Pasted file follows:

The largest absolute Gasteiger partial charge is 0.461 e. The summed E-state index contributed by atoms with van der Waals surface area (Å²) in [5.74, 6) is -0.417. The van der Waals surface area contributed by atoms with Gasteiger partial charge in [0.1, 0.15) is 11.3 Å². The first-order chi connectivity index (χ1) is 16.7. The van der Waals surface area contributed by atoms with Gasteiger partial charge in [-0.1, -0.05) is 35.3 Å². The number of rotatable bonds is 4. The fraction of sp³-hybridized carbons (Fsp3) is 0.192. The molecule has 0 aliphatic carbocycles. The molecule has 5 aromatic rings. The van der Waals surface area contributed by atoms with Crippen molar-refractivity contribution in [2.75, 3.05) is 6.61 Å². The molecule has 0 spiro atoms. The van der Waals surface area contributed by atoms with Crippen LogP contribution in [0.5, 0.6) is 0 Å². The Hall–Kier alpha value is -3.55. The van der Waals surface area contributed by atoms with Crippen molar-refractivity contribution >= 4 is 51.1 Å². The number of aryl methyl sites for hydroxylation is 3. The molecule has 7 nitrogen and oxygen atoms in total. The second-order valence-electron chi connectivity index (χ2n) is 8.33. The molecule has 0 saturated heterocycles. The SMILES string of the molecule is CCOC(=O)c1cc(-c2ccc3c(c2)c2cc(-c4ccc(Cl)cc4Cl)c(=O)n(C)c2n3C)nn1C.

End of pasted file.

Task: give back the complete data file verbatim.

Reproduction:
The largest absolute Gasteiger partial charge is 0.461 e. The summed E-state index contributed by atoms with van der Waals surface area (Å²) in [5.74, 6) is -0.417. The van der Waals surface area contributed by atoms with Gasteiger partial charge in [0.1, 0.15) is 11.3 Å². The first-order chi connectivity index (χ1) is 16.7. The van der Waals surface area contributed by atoms with Gasteiger partial charge in [-0.1, -0.05) is 35.3 Å². The number of rotatable bonds is 4. The fraction of sp³-hybridized carbons (Fsp3) is 0.192. The molecule has 0 aliphatic carbocycles. The molecule has 5 aromatic rings. The van der Waals surface area contributed by atoms with Crippen molar-refractivity contribution in [2.75, 3.05) is 6.61 Å². The molecule has 0 spiro atoms. The van der Waals surface area contributed by atoms with Crippen LogP contribution in [0.5, 0.6) is 0 Å². The Hall–Kier alpha value is -3.55. The van der Waals surface area contributed by atoms with Crippen molar-refractivity contribution >= 4 is 51.1 Å². The number of aryl methyl sites for hydroxylation is 3. The molecule has 7 nitrogen and oxygen atoms in total. The second-order valence-electron chi connectivity index (χ2n) is 8.33. The molecule has 0 saturated heterocycles. The SMILES string of the molecule is CCOC(=O)c1cc(-c2ccc3c(c2)c2cc(-c4ccc(Cl)cc4Cl)c(=O)n(C)c2n3C)nn1C.